ELZABURU Blog - Industrial and Intellectual Property

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FRUTARIA decision: General Court considers proof of use where trademark was assigned during relevant period

On 13 October 2021the General Court issued its judgment in Schneider v European Union Intellectual Property Office (EUIPO) (Case T-12/20), recalling relevant aspects of the proof of use of a trademark subject to a revocation action. This includes findings concerning the validity of the evidence provided by a former proprietor when the trademark has been subject to an assignment, use as a trademark, distinctiveness and use for a sub-category of goods.


On 22 May 2007 Frutaria SAT 9413 filed an application for registration of the figurative trademark FRUTARIA with the EUIPO in connection with goods and services in Classes 29, 31, 35 and 39. Registration of this trademark was granted on 27 April 2010 under EU trademark No 5922885. This trademark was subject to an assignment and was transferred on 14 April 2016 to Frutaria Comercial de Frutas y Hortalizas SL.

On 17 May 2017 Markus Schneider filed an application for revocation of the EU trademark FRUTARIA. Accordingly, the trademark holder was obliged to prove use of the trademark in connection with all the relevant goods and services for the period between 19 May 2012 and 18 May 2017 – the first part of the relevant period was thus prior to the assignment, while the second part was after.

The trademark holder submitted to the EUIPO several items of evidence for the purpose of establishing use of the contested trademark. The Cancellation Division partially upheld the application for revocation, but rejected it in respect of certain goods and services in Classes 29, 31 and 35.

Schneider appealed the decision. In a decision dated 8 October 2019, the First Board of Appeal partially upheld the appeal, maintaining the registration of the trademark for certain goods and services in Classes 29, 31 and 35.

Schneider appealed to the General Court, relying on a single plea in law alleging:

  • lack of use of the contested trademark by the proprietor;
  • lack of use as a trademark for the goods and services concerned;
  • failure to use the mark in its registered form; and
  • insufficient use of the mark for the goods and services at issue.

The General Court considered that the assessment of the First Board of Appeal was right and dismissed the action in its entirety.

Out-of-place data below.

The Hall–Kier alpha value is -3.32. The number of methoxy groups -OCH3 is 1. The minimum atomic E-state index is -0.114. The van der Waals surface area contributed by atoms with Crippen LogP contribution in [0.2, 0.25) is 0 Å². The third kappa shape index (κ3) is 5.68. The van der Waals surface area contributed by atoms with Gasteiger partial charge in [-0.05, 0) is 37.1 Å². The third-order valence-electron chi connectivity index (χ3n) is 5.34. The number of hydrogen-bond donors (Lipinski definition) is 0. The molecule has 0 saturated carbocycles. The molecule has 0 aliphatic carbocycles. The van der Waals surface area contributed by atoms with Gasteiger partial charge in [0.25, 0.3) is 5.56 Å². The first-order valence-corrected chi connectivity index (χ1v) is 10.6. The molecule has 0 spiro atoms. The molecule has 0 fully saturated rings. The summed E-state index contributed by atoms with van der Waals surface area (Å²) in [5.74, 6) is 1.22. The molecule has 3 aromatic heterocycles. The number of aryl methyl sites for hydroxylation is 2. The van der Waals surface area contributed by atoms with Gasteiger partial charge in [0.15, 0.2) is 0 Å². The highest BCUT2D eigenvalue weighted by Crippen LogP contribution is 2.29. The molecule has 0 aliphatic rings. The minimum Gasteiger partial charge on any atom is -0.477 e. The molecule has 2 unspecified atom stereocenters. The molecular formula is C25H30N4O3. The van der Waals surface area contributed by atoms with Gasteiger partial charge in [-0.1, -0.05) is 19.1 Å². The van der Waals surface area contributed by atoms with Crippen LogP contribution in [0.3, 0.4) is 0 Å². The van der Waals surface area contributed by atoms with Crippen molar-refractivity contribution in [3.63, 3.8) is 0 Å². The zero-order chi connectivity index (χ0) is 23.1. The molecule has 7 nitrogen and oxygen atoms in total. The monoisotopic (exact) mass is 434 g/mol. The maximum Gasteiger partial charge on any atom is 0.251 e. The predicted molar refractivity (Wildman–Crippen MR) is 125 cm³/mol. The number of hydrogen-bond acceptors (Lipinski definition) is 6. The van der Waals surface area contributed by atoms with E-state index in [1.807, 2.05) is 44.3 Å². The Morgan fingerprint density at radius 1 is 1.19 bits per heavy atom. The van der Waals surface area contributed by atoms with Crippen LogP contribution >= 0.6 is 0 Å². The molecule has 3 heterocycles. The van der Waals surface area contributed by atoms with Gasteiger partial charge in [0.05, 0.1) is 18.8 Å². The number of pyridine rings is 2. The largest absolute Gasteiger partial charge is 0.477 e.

The General Court recalled that the transfer of a trademark cannot lead to its new proprietor being deprived of the opportunity to adduce proof of genuine use in the course of the relevant period during which it was not the proprietor of the mark: although Article 15(2) of Regulation 207/2009 states that use of a trademark by a third party with the proprietor’s consent amounts to use by its proprietor, in this case, use of the trademar was made directly by the company which owned the trademark at the time in question.

As regards genuine use of a trademark where the trademark is used in accordance with its essential function, the court emphasised that the fact that a word element is used as a company’s trade name does not preclude its use as a trademark to designate goods or services. Moreover, it considered that the supporting evidence submitted to the EUIPO (images of the boxes generally used for transporting fresh fruit and vegetables) can be used as additional elements for confirming genuine use of the trademark.

The court dismissed Schneider’s comments on the failure to use the trademark as it was registered: while there were notable differences between the trademark as registered and the trademark as used during the relevant period, those differences were not capable of significantly altering the distinctiveness of the mark. This conclusion was based on the finding that the element ‘frutaria’ was still the dominant and most distinctive element of the signs (as depicted below), and that the amendments were to be considered ancillary, as they would be perceived merely as a modernisation of the sign.

Lastly, the court found that the fact that the proof of use filed with the EUIPO was furnished only for the sale of products to a single customer did not make it possible a priori to rule out its genuineness. Accordingly, it accepted that the one-off sale of dried plums to a single customer was sufficient to establish genuine use for the category of “dried fruits” in Class 29.


This judgment sheds light on the consideration that must be given to the proof of use that a trademark holder can submit in a revocation action when the trademark has been assigned during the relevant period established by Articles 15(1) and 51(1) of Regulation 207/2009. It also provides valuable guidance on the court’s criteria as to the requirement of use of a trademark as registered, notwithstanding the modernisation and alteration of non-essential elements, and on the suitability of small sales for establishing genuine use in connection with certain categories of goods.

This article first appeared on WTR Daily, part of World Trademark Review, in October, 2021. For further information, please go to www.worldtrademarkreview.com

Author: Sara Navarro Joven

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Copyright Infringement in Works of Applied Art in China